Tables are an important piece of furniture in your home. They are highly practical and can provide a strong foundation that informs the rest of your decor and furniture choices.
From coffee tables to dining tables and side tables, there are so many uses for tables, which of course means there are a lot of different styles and types to choose from. This is perhaps why antique tables are always popular.
Used for thousands of years, tables have undergone a huge range of changes over the centuries. From heavy pieces with practicality at the forefront of their design to delicate, decorative options, this means there are a lot of antique table options on the market.
So how do you know which table is right for your home or which one is the best investment? Here’s a brief breakdown of some of the most popular types of antique tables.
One of the oldest table types, the trestle table was the predominant style used in the Middle Ages. This type of table is characterised by a tabletop sitting on a trestle, which is a framework featuring pairs of crossed, central or sloping legs supporting a horizontal beam.
This type of table allows for a lot of people to be seated at it without needing to worry about table legs getting in the way at each corner. Trestle tables also allowed for important guests to be seated on one side, allowing for food and drink to be served from the other.
While trestle tables have been around for a long time, they are still a popular option.
Drop Leaf Tables
Designed as a solution to a lack of space as dining habits changed around the 1600s, drop leaf tables are perfect if a dining table is not needed at all times.
Typically characterised by four fixed legs and two drop-down leaves that are supported by a bracket, this type of table allows you to put your table away so it d take up a lot of room when it isn’t in use. One side of the table can be put up or both can, providing a great level of flexibility that comes in handy when you don’t have a designated dining room.
Early examples of antique drop leaf tables were primarily found in England, with some pieces dating back to the Elizabethan era.
Gate Leg Tables
Gate leg tables are similar to drop leaf tables in that they feature two leaves that can be lowered in order to reduce space. This style of table tends to be smaller than your typical drop leaf table, however, making it suitable for use as an occasional table.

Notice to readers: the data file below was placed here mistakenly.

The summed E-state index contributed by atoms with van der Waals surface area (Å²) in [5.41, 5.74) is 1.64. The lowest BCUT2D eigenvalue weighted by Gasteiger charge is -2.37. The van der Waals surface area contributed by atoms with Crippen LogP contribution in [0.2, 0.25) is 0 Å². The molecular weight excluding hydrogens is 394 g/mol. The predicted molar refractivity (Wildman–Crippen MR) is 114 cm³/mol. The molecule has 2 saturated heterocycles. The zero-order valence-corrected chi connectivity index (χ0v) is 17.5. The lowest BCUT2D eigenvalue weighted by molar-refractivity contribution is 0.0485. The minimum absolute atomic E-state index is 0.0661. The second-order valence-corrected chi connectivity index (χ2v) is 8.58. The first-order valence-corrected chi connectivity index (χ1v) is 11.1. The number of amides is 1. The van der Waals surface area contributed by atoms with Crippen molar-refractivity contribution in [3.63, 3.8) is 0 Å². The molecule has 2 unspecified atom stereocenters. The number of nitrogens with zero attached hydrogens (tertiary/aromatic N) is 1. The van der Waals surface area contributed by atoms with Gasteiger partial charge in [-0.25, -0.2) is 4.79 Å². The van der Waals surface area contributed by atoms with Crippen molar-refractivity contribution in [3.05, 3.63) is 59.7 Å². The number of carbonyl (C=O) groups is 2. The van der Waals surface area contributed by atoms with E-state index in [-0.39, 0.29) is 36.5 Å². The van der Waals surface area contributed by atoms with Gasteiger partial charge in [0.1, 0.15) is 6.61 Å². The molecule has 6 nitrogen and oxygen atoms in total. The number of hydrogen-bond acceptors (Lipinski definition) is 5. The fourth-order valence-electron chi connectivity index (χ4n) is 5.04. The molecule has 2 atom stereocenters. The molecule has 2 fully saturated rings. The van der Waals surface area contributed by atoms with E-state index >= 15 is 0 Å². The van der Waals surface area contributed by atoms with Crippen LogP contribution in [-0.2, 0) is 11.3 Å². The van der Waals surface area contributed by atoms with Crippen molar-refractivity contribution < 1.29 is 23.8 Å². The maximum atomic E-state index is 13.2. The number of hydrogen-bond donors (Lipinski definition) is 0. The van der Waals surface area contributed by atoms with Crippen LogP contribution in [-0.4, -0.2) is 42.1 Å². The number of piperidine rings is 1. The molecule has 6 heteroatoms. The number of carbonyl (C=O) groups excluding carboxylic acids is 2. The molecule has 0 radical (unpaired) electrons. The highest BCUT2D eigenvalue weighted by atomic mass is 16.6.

Early styles of gate leg table featured six legs that could be opened in order to support the leaves and make the table larger. Often featuring an ornate design on the legs, these tables are still incredibly practical.
Thought to be named after Henry Herbert, the 9th Earl of Pembroke, the Pembroke table is a very versatile option that was crafted in a large range of styles and sizes. This table is characterised by a central tabletop with a drawer and two flaps that can be raised to extend the table. The design meant that this style was often known as a flap and elbows table.
Often fairly ornate, Pembroke tables typically have slim, tapered legs and are usually made of mahogany in the UK. The flaps also came in a range of shapes and designs, making this style of table a beautiful addition to a room.
Designed to be easy to move, the Pembroke table became popular as it could be used in many instances, such as for letter writing or serving tea.
Console tables were particularly popular during the reign of Louis XV and due to their highly decorative style, were typically seen as more than an item of furniture. During the 18th century, every item in a room was treated as part of the whole design rather than being considered individually and console tables were no exception.
These tables were designed to sit right against a wall or another flat surface, with early styles featuring two legs supported by a console bracket. Later designs feature four legs so they can be freestanding. Console tables were often incredibly ornate and could be made in a range of shapes.
Demilune tables are half-moon tables, essentially meaning they are half-round and have one straight edge that allows them to be placed next to a wall. This style of table was popular in France during the 1700s, with the compact design making them perfect for hallways and other areas where space was at a premium.
The popularity of demilune tables means that you can find multiple styles from various time periods, as well as tables made from different types of wood. In some cases, half-moon tables would feature marble tabletops, hand-painted decoration, drawers or a single drop leaf to make them more versatile.
As the name suggests, pedestal tables are supported by single or multiple pedestals rather than four legs. While the first pedestal tables to be used were for candle stands, this style became popular in the 18th century and led to the creation of larger pedestal tables.
You can now find antique pedestal tables in a huge range of sizes and styles, from dining tables to display or side tables. While they are most often round and feature a single, ornate pedestal support, you can also find square or rectangle designs with multiple pedestals.
When it comes to identifying the era that these tables are from, the designs on the pedestal typically indicate when the table was made.
Antique games tables continue to be popular, with their design often being fairly ornate. These tables, as the name suggests, were made specifically for playing games and would often have an inlaid chess or backgammon board included.
This style of table features a double-layered top that can flip open on a hinge to make the tabletop double in size. They allow for games to be played comfortably but also packed away when required.
Because games table enjoyed such popularity for a long table, you can find them in a range of decorative styles and with various additions that reflect the time period they were made in.